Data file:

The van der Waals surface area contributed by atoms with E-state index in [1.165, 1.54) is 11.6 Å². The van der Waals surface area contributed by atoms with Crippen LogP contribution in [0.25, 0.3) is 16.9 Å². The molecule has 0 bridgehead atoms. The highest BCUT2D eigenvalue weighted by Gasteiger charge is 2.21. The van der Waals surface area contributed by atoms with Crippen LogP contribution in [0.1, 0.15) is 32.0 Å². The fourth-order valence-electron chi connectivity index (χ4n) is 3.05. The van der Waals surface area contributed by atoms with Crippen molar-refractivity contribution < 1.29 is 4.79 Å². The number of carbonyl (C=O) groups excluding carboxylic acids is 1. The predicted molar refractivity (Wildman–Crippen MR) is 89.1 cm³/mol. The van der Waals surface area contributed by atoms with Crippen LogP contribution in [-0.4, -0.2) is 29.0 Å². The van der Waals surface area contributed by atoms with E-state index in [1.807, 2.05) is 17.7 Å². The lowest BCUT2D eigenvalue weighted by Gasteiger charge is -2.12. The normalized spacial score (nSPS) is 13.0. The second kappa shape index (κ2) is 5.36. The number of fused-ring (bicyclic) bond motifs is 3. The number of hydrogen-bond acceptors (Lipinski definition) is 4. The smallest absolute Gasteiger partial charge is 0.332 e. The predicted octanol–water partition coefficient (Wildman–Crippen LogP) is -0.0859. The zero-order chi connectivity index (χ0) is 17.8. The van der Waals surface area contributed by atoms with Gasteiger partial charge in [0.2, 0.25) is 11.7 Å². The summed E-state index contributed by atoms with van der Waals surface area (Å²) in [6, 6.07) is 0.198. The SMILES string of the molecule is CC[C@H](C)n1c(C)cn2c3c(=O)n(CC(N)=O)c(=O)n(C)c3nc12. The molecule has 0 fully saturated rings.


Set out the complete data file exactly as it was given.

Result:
The van der Waals surface area contributed by atoms with E-state index in [1.165, 1.54) is 11.6 Å². The van der Waals surface area contributed by atoms with Crippen LogP contribution in [0.25, 0.3) is 16.9 Å². The molecule has 0 bridgehead atoms. The highest BCUT2D eigenvalue weighted by Gasteiger charge is 2.21. The van der Waals surface area contributed by atoms with Crippen LogP contribution in [0.1, 0.15) is 32.0 Å². The fourth-order valence-electron chi connectivity index (χ4n) is 3.05. The van der Waals surface area contributed by atoms with Crippen molar-refractivity contribution < 1.29 is 4.79 Å². The number of carbonyl (C=O) groups excluding carboxylic acids is 1. The predicted molar refractivity (Wildman–Crippen MR) is 89.1 cm³/mol. The van der Waals surface area contributed by atoms with Crippen LogP contribution in [-0.4, -0.2) is 29.0 Å². The van der Waals surface area contributed by atoms with E-state index in [1.807, 2.05) is 17.7 Å². The lowest BCUT2D eigenvalue weighted by Gasteiger charge is -2.12. The normalized spacial score (nSPS) is 13.0. The second kappa shape index (κ2) is 5.36. The number of fused-ring (bicyclic) bond motifs is 3. The number of hydrogen-bond acceptors (Lipinski definition) is 4. The smallest absolute Gasteiger partial charge is 0.332 e. The predicted octanol–water partition coefficient (Wildman–Crippen LogP) is -0.0859. The zero-order chi connectivity index (χ0) is 17.8. The van der Waals surface area contributed by atoms with Gasteiger partial charge in [0.2, 0.25) is 11.7 Å². The summed E-state index contributed by atoms with van der Waals surface area (Å²) in [6, 6.07) is 0.198. The SMILES string of the molecule is CC[C@H](C)n1c(C)cn2c3c(=O)n(CC(N)=O)c(=O)n(C)c3nc12. The molecule has 0 fully saturated rings.